When Larry Falcon first decided to start up a weekly group ride as a way to get people out mountain biking on Whistler’s trails, he had no idea just how popular it would be.
“Mountain biking wasn’t as popular as it is today… but it was quite humorous, because I promoted it so successfully that we ended up with 300 riders and we only had four guides. It was absolute mayhem,” he recalled with a laugh. “Where do you go for a ride with 300 riders?”
Over the course of the two decades that have passed since that group embarked on the first-ever Monday night ride, Falcon’s initiative has brought around 23,000 mountain bikers through Whistler’s trail system (though he acknowledges many of those are repeat participants).
It’s a simple concept: every Monday evening for 17 weeks from May to September, eager riders can show up at Bike Co. in Marketplace at 6 p.m. with their bikes in tow and spend the evening exploring Whistler’s trails — although Falcon has learned from that initial ride, and now caps participation at about 70 riders.
Just as the weekly initiative has established itself as an integral aspect of the resort’s mountain biking community over the past 20 years, it’s obvious that Whistler itself has subsequently cemented its status as one of the world’s foremost mountain biking hubs. But with so many experienced cyclists and white-knuckle-inducing trails — not to mention the equally nerve-wracking costs associated with the sport — Whistler’s mountain biking scene can be an intimidating world to step into for many newcomers.
But with five varieties of guided rides organized by ability — with beginner, intermediate “mild, medium, spicy” and advanced rides available — the Monday night program has served as a way to help riders of all levels progress within the sport in a safe, comfortable and skill-level-appropriate setting.
“The guides enjoy it because it’s infectious when you see your group do something they’ve never done before, like getting up and over a log, or for advanced groups, riding one of the rock faces on the Green Monster, and for some of them they’ve never done that trail,” Falcon said. “Experienced guides and riders show them how it’s done, and they’ll do it with trepidation, but they make it, and the joy on their face and the high fives that come afterwards are worth every penny of your time.”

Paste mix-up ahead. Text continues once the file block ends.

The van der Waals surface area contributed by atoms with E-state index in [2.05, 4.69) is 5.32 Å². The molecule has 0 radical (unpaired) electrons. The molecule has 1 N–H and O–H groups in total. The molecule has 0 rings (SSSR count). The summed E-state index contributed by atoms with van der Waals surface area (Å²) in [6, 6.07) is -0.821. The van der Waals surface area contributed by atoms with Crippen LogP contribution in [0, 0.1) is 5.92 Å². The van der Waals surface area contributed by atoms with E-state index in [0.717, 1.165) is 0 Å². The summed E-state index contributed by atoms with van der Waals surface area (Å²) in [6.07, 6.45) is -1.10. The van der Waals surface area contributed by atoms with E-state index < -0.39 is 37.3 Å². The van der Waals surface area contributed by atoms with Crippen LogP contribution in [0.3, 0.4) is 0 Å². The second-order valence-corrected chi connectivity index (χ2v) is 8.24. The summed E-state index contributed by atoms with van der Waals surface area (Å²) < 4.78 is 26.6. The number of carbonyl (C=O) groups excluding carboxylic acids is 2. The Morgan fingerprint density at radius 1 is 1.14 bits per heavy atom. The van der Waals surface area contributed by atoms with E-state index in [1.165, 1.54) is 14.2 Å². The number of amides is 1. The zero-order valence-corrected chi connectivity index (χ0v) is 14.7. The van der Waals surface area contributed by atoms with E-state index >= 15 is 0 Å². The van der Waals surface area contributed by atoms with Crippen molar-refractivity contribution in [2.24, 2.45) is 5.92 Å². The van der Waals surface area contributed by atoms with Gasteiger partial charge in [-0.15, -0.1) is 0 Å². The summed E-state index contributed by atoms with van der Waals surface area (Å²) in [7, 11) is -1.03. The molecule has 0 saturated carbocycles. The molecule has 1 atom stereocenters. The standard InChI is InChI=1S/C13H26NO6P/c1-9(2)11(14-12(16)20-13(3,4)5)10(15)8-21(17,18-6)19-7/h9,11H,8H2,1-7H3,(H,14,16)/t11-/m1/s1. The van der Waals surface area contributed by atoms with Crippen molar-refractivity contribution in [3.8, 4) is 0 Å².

But in addition to learning technical skills and discovering new trails, the rides serve as a social opportunity for riders of all levels to connect. Each ride is followed by a social, to be held this season at The Beacon.
“The beauty of it, especially when you’re new to town (and wondering) ‘Where do I ride? Who do I ride with?’ is that it allows you to meet a bunch of people at the same level as you are… They’re able to really generate friendships that for a lot of them have turned into long-term friendships, and they continue to ride with those people,” Falcon explained.
The ride is also a cost-effective way to learn: the drop-in, volunteer-organized rides is a community effort that costs each participant only $2, with proceeds going towards the Whistler Off-Road Cycling Association’s youth programming. Over the course of its existence, the Monday night ride has donated over $18,000 to the cause.
While Falcon said he never envisioned the ride running for 20 years nor achieving the level of success it has, all the hard work to keep it running is well worth it.
“What I like best about it is that I have people coming up to me all the time saying, ‘I did your ride 15 years ago and I love the sport; now I’m doing all the big hits on (Whistler bike park runs like) A-line, and it’s because of you that I got into biking,” he said. “For me, that feels good, that makes it all worthwhile.”